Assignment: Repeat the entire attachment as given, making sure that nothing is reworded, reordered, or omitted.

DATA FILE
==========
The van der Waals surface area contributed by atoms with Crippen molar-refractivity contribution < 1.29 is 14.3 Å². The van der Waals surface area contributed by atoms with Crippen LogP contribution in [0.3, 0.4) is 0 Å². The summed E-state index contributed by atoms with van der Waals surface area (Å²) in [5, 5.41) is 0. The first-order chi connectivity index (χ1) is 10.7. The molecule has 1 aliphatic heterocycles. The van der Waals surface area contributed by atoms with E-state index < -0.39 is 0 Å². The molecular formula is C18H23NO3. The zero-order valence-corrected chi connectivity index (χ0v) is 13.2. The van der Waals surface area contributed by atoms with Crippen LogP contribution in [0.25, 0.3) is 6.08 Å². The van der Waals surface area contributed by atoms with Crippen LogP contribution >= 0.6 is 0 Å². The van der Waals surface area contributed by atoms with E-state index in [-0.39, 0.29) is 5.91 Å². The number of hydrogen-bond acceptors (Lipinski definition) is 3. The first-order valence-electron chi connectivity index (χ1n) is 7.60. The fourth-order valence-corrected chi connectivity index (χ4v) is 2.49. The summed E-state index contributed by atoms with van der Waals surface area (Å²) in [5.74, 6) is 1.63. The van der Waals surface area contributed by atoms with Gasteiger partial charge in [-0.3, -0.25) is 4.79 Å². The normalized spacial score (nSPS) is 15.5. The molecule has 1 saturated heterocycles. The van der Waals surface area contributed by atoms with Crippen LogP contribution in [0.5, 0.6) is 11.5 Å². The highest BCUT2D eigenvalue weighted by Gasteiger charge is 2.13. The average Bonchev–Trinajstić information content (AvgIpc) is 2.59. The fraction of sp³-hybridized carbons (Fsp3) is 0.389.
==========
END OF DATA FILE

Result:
The van der Waals surface area contributed by atoms with Crippen molar-refractivity contribution < 1.29 is 14.3 Å². The van der Waals surface area contributed by atoms with Crippen LogP contribution in [0.3, 0.4) is 0 Å². The summed E-state index contributed by atoms with van der Waals surface area (Å²) in [5, 5.41) is 0. The first-order chi connectivity index (χ1) is 10.7. The molecule has 1 aliphatic heterocycles. The van der Waals surface area contributed by atoms with E-state index < -0.39 is 0 Å². The molecular formula is C18H23NO3. The zero-order valence-corrected chi connectivity index (χ0v) is 13.2. The van der Waals surface area contributed by atoms with Crippen LogP contribution in [0.25, 0.3) is 6.08 Å². The van der Waals surface area contributed by atoms with Crippen LogP contribution >= 0.6 is 0 Å². The van der Waals surface area contributed by atoms with E-state index in [-0.39, 0.29) is 5.91 Å². The number of hydrogen-bond acceptors (Lipinski definition) is 3. The first-order valence-electron chi connectivity index (χ1n) is 7.60. The fourth-order valence-corrected chi connectivity index (χ4v) is 2.49. The summed E-state index contributed by atoms with van der Waals surface area (Å²) in [5.74, 6) is 1.63. The van der Waals surface area contributed by atoms with Gasteiger partial charge in [-0.3, -0.25) is 4.79 Å². The normalized spacial score (nSPS) is 15.5. The molecule has 1 saturated heterocycles. The van der Waals surface area contributed by atoms with Crippen LogP contribution in [0.5, 0.6) is 11.5 Å². The highest BCUT2D eigenvalue weighted by Gasteiger charge is 2.13. The average Bonchev–Trinajstić information content (AvgIpc) is 2.59. The fraction of sp³-hybridized carbons (Fsp3) is 0.389.